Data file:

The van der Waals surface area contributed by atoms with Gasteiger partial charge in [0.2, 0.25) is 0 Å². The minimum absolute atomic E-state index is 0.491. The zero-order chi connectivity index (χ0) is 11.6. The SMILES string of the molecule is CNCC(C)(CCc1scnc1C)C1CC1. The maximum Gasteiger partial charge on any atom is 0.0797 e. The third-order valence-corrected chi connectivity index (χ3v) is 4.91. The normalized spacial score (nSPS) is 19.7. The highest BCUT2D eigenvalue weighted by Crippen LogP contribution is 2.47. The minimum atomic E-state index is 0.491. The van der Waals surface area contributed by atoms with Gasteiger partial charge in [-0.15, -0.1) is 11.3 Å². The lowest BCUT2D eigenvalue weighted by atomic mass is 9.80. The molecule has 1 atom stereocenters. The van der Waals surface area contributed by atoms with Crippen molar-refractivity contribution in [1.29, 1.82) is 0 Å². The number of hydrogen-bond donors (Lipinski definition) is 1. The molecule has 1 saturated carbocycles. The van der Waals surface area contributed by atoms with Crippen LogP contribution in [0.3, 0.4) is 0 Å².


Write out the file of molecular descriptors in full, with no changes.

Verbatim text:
The van der Waals surface area contributed by atoms with Gasteiger partial charge in [0.2, 0.25) is 0 Å². The minimum absolute atomic E-state index is 0.491. The zero-order chi connectivity index (χ0) is 11.6. The SMILES string of the molecule is CNCC(C)(CCc1scnc1C)C1CC1. The maximum Gasteiger partial charge on any atom is 0.0797 e. The third-order valence-corrected chi connectivity index (χ3v) is 4.91. The normalized spacial score (nSPS) is 19.7. The highest BCUT2D eigenvalue weighted by Crippen LogP contribution is 2.47. The minimum atomic E-state index is 0.491. The van der Waals surface area contributed by atoms with Gasteiger partial charge in [-0.15, -0.1) is 11.3 Å². The lowest BCUT2D eigenvalue weighted by atomic mass is 9.80. The molecule has 1 atom stereocenters. The van der Waals surface area contributed by atoms with Crippen molar-refractivity contribution in [1.29, 1.82) is 0 Å². The number of hydrogen-bond donors (Lipinski definition) is 1. The molecule has 1 saturated carbocycles. The van der Waals surface area contributed by atoms with Crippen LogP contribution in [0.3, 0.4) is 0 Å².